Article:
Saxophonist Walter Blanding — With The Future Jazz Head All-Stars

By KPLU • APR 28, 2016
http://knkx.org/post/saxophonist-walter-blanding-future-jazz-head-all-stars
(Jazz heads featuring original arrangements by Danny)

PARKER MILES BLOHM / KPLU

Listen Listening…28:33 Future Jazz Head All-Stars | School Of Jazz

Tenor saxophonist Walter Blanding has been a member of the Jazz At Lincoln Center Orchestra (directed by Wynton Marsalis) since 1998. One of the things that got him there was a great jazz education. Walter attended LaGuardia High School of Music and Art and the Performing Arts, followed by more study at the New School of Social Research.

And now Walter Blanding is ‘giving back,’ by providing mentorship to many young musicians, including the four members of The Future Jazz Head All-Stars, who are also in the Mt. Si High School Jazz Orchestra. In addition to excellently performing three songs, Walter and the Jazz Heads talk about the importance of jazz education and joys of mentorship.

Also in these recordings: Max Cannella – Piano, Nate Sharp – Bass, Greg Williamson – Drums, Leslie Kolke – Trumpet, Hayden KajerCline – Alto Sax

Marcus Printup JazzClubsNW

Jazz Clubs NW sponsors a week of Marcus Printup concerts, clinics and workshops.

Marcus Printup, a trumpeter with the renowned Jazz at Lincoln Center Orchestra, will perform live on KPLU with local high school jazz students on October 15 at 12:15 p.m., and will be featured in a series of live jazz performances in the Northwest from October 13-17. All of these activities are made possible by JazzClubsNW.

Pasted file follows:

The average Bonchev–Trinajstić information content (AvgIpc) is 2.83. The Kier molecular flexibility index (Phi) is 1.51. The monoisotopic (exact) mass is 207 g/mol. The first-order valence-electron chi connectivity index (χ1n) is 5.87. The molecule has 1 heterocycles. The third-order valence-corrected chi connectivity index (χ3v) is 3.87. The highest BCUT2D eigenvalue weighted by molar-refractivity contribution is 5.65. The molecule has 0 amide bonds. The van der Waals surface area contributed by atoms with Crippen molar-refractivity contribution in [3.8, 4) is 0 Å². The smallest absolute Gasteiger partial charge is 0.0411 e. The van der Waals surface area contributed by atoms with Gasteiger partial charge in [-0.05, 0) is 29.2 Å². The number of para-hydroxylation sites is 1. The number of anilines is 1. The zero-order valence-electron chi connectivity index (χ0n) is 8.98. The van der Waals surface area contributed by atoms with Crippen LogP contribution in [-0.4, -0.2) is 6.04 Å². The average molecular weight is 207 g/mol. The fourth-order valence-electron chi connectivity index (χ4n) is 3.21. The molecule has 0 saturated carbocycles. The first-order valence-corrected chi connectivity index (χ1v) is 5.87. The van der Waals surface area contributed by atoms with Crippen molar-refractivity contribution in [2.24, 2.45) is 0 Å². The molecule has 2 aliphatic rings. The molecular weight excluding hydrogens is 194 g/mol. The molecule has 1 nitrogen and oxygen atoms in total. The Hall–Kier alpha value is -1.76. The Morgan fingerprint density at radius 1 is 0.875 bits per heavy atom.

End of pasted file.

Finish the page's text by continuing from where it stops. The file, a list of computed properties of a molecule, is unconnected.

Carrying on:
The live studio session is part of KPLU’s School of Jazz mentoring program. Printup will perform with the Will Crandell Project, a group of jazz students from three area high schools (Santosh Sharma, tenor sax and Ravi Sharma, guitar–Roosevelt; Luis Ross, bass—Edmonds-Woodway; Will Crandell, drums and Jered Byford, trombone–Mt Si) hosted by Abe Beeson. KPLU’s School of Jazz program, now in its 12th year, supports the next generation of local jazz musicians by providing professional mentors for high school and college jazz groups, culminating in live, on-air performances. Also, once a month KPLU invites a jazz student to program an hour of their favorite jazz and share it with Abe on Evening Jazz.

Printup will join well-known local jazz musicians including pianist Danny Kolke, bassist Michael Glynn, and drummers Greg Williamson and Julian MacDonough in performances at Boxley’s in North Bend, Whatcom Jazz Music Arts Center (WJMAC) in Bellingham, Bellevue College, and at venues in Tacoma and Lynnwood. He’ll conduct pre-concert clinics and workshops and in-school rehearsals with students. (See schedule below.)

About Marcus Printup

Printup was born and raised in Conyers, Georgia. He is known as a facilitator for master classes and clinics at middle schools, high schools, and universities across the U.S. When he was a student at the University of North Florida, he won the prestigious International Trumpet Guild Jazz Trumpet Competition. In 1993, his talent in jazz and trumpet brought him an invitation to join the Jazz at Lincoln Center Orchestra. Printup has recorded with Betty Carter, Dianne Reeves, Eric Reed, Madeline Peyroux, Ted Nash, Cyrus Chestnut, Wycliffe Gordon, and Roberts, among others. He has recorded several albums as a leader: Song for the Beautiful Woman, Unveiled, Hub Songs, Nocturnal Traces, The New Boogaloo, Peace in the Abstract, Bird of Paradise, London Lullaby Ballads All Night, and A Time for Love. He made his screen debut in the 1999 movie Playing by Heart and recorded on the film’s soundtrack. August 22 has been declared “Marcus Printup Day” in his hometown of Conyers, Georgia.